I know it's been awhile since I posted but between surgeries, radiation, children and grandchildren brightening my days, I've been preoccupied. But, today the house is quiet, The little fingerprints have been removed from the TV screen and the sliding glass door. The backyard golf sets are back on the shelf in the garage. The puzzles and coloring books are back in the closets. There's not a thing out-of-place. Did I mention that I miss all of the noise, the clutter, and the adorable little fingerprints? One more thing. When my son, my daughter-in-law, and my 5 grandsons locked their seatbelts and turned their van back toward Nampa, Idaho, I cried.
Now, being a mother of 4 sons and having 5 grandsons visiting for a week, I feel I am well qualified to review "Life is Tough. I doubt I'll Make it out Alive," by Stacy Gooch-Anderson.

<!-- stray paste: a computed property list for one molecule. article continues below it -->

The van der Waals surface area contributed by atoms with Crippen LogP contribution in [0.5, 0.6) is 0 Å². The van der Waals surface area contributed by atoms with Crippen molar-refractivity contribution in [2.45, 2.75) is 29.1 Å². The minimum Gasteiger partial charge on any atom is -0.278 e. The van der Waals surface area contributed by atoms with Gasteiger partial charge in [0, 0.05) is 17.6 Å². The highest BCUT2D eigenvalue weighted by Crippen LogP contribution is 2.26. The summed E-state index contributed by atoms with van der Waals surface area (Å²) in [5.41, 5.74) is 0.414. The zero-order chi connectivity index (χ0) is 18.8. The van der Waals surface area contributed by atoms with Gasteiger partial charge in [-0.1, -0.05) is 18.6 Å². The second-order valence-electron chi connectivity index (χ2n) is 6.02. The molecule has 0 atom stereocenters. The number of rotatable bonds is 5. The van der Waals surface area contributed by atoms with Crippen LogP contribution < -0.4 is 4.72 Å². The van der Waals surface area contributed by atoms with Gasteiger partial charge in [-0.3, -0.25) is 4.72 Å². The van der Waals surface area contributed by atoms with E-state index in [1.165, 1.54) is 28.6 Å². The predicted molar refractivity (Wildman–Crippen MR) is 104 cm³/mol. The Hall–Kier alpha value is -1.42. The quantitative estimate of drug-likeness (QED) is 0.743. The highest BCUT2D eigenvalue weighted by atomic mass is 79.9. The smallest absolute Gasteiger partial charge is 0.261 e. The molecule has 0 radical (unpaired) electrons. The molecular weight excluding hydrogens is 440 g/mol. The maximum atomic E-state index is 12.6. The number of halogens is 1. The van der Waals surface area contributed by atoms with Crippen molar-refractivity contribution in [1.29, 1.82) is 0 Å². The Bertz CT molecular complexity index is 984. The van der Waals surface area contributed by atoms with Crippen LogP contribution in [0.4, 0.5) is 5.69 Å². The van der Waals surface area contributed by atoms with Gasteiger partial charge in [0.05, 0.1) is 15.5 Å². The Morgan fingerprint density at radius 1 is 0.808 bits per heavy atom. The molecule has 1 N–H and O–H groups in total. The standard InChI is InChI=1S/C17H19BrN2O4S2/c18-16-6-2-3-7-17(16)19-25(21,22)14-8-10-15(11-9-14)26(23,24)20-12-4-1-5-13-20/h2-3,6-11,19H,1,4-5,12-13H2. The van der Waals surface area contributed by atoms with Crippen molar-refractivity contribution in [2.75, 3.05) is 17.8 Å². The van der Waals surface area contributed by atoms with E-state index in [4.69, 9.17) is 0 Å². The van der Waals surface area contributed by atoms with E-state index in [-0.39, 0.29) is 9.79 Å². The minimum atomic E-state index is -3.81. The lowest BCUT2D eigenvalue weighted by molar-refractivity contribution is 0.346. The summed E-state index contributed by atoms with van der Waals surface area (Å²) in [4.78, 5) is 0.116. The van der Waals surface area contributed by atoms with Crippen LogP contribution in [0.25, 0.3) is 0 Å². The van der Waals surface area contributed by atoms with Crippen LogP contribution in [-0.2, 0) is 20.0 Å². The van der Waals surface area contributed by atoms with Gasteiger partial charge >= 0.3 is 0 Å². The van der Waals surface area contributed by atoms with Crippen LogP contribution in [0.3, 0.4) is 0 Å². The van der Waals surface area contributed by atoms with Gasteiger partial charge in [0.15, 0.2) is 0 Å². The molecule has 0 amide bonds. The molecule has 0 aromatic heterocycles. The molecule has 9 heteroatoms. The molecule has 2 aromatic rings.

I met Stacy at the ANWA (American Night Writers Association) in Gilbert, Arizona, and I liked her, immediately. I recognized her beautiful, sweet smile to be a reflection of her tender heart, and her book to a reflection of a delightful sense of humor.
As you read the pages, you chuckle, laugh outloud, smile, or shed a few tears. Every chapter is headlined with profound wisdom. Take chapter 17 for example. If wisom equals age and age is a state of mind, then it's safe to assume that one can use wisdom as he gets older to state his mind and never mind his mindless state when have fun. Everyone expects old people to dress oddly, have messy hair and be opinionated anyway.
Or chapter 22. Life's tapestry is woven with some very dark colors. Ironically, it is not meant to veil one's countenance in defeat but to lift one up, revealing his character.
In some cases, I'm sure she inserts a little extra to accentuate the positive, but she does so very creatively. And when it comes to the tender moments of her life, she touches the heart of the reader.
Thank you, Stacy, for letting me reveiw your book